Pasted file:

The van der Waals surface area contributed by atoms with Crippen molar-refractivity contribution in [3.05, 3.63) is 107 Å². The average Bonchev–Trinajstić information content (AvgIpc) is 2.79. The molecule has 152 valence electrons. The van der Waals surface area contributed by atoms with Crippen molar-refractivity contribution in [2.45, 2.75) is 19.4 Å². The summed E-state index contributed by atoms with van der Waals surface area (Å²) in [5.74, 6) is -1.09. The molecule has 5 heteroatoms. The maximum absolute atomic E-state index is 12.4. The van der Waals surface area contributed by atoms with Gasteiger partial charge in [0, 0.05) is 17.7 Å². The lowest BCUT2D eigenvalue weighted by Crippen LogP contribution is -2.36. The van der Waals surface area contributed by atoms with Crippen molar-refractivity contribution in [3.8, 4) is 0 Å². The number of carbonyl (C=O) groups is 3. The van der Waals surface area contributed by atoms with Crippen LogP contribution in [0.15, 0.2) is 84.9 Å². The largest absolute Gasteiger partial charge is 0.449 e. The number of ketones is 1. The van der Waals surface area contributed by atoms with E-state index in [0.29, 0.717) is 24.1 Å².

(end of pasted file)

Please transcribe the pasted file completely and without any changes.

The van der Waals surface area contributed by atoms with Crippen molar-refractivity contribution in [3.05, 3.63) is 107 Å². The average Bonchev–Trinajstić information content (AvgIpc) is 2.79. The molecule has 152 valence electrons. The van der Waals surface area contributed by atoms with Crippen molar-refractivity contribution in [2.45, 2.75) is 19.4 Å². The summed E-state index contributed by atoms with van der Waals surface area (Å²) in [5.74, 6) is -1.09. The molecule has 5 heteroatoms. The maximum absolute atomic E-state index is 12.4. The van der Waals surface area contributed by atoms with Gasteiger partial charge in [0, 0.05) is 17.7 Å². The lowest BCUT2D eigenvalue weighted by Crippen LogP contribution is -2.36. The van der Waals surface area contributed by atoms with Crippen molar-refractivity contribution in [3.8, 4) is 0 Å². The number of carbonyl (C=O) groups is 3. The van der Waals surface area contributed by atoms with Crippen LogP contribution in [0.15, 0.2) is 84.9 Å². The largest absolute Gasteiger partial charge is 0.449 e. The number of ketones is 1. The van der Waals surface area contributed by atoms with E-state index in [0.29, 0.717) is 24.1 Å².